Middlesex University, Performing Arts Department, The Burroughs, Hendon, London, NW4 4BT
We are delighted to present two sessions investigating research methodologies. These two seminars are part of an ongoing series of events by Dance and Performance Studies Professor, Mark Franko (Temple University, USA and Middlesex University, UK).
Places are limited, but you are invited to attend one or both sessions. The seminars will be of interest to performance and dance researchers and PG/PhD candidates.
Friday 13th Sept: 2-5pm: Foucault and Las Meninas
We explore the chapter "Las Meninas" from The Order of Things (Les mots et les choses) by Michel Foucault. What sort of methodologies does this analysis of the Velasquez painting (1636) suggest for dance and theatre studies? What concept of representation does Foucault present and why does he rely on a dramaturgical reading of the painting, and to what effect? Because this text implies opposition to Merleau-Ponty, we read an essay by Claude Lefort – also a student of Merleau-Ponty – which proposes a different way of dealing with power and representation.
Readings: Michel Foucault, "Las Meninas" in The Order of Things. An Archaeology of the Human Sciences (New York: Vintage, 1973): 3-16
Claude Lefort, "The Image of the Body and Totalitarianism" in John B. Thompson, editor, The Political Forms of Modern Society. Bureaucracy, Democracy, Totalitarianism (Cambridge: Polity Press, 1986): 292-306.
Saturday, 14th Sept: 2-5pm: Derrida and Grammatology
How is Derrida's conception of writing useful for Dance Studies? We read pages 3-65 of Of Grammatology, which contains one of the only passages in his oeuvre where Derrida makes an explicit connection between writing and choreography. We also examine scholarship that comments on and/or uses Derridean principles (Brandstetter; Lepecki).
Readings: Jacques Derrida, Of Grammatology translated by Gayatri Chakravorty Spivak (Baltimore & London: Johns Hopkins University Press, 1976): 3-65.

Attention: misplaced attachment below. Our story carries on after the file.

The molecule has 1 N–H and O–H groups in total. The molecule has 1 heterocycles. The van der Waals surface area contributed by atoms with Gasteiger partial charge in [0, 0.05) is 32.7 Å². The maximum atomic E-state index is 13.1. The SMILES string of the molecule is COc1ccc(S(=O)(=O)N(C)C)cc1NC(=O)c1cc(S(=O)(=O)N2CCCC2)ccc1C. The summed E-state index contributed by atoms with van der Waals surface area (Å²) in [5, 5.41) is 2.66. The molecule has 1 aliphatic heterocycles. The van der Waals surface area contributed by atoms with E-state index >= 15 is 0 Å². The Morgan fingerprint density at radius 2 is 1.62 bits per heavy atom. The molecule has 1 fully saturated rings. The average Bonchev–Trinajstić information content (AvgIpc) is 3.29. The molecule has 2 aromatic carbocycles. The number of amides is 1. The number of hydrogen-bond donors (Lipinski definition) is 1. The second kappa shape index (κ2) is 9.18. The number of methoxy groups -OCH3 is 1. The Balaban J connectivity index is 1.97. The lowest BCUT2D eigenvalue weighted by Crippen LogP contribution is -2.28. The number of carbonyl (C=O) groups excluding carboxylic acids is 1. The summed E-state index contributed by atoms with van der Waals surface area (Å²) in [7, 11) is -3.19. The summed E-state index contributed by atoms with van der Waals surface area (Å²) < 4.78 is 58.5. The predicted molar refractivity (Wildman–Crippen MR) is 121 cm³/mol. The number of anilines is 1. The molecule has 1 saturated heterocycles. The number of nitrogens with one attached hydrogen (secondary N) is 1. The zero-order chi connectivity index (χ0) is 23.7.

Gabrielle Brandstetter, "Political Body Spaces in Performances of William Forsythe” in Performative Body Spaces: Corporeal Topographies in Literature, Theatre, Dance, and the Visual Arts edited by Marlius Alensleben (Amsterdam & New York: Rodopi, 2010).
André Lepecki, "Inscribing Dance", in Of The Presence of the Body. Essays on Dance and Performance Theory edited by André Lepecki (Middletown: Wesleyan University Press, 2004): 124-139.
Mark Franko is Professor of Dance and Coordinator of Graduate Programs at Temple University (Philadelphia) and Professor of Visual and Performance Studies at Middlesex. His publications include Martha Graham in Love and War: the Life in the Work, Dance as Text: Ideologies of the Baroque Body, Dancing Modernism/Performing Politics, The Work of Dance: Labor, Movement and Identity in the 1930s, and Excursion for Miracles: Paul Sanasardo, Donya Feuer and Studio for Dance (1955-1964). He is editor of Dance Research Journal, and founding editor of the Oxford Studies in Dance Theory book series. He edited Ritual and Event: Interdisciplinary Perspectives and co-edited Acting on the Past: Historical Performance Across the Disciplines. Recipient of the 2011 Outstanding Scholarly Research in Dance from the Congress on Research in Dance, Franko’s research has been supported by the National Endowment for the Humanities, the Getty Center for Research in the Arts and Humanities. The American Council of Learned Societies, the American Philosophical Society, the Humanities Institute UC Irvine, and the National Endowment for the Arts. He has taught at Columbia University, Princeton University, Purdue University, and the University of California Santa Cruz where he is currently emeritus; he was Valeska Gert Visiting Professor of Dance and Performance at the Institut für Theaterwissenschaf,t Freie Universität Berlin, and Visiting Professor at NYU Performance Studies, Bard College, Paris 8, Université de Nice, and the Catholic University of Leuven. His books have been translated into French, Italian, and Slovenian.
Join us for the annual Mathematics Christmas Lecture
Music and carols performed by the University Choir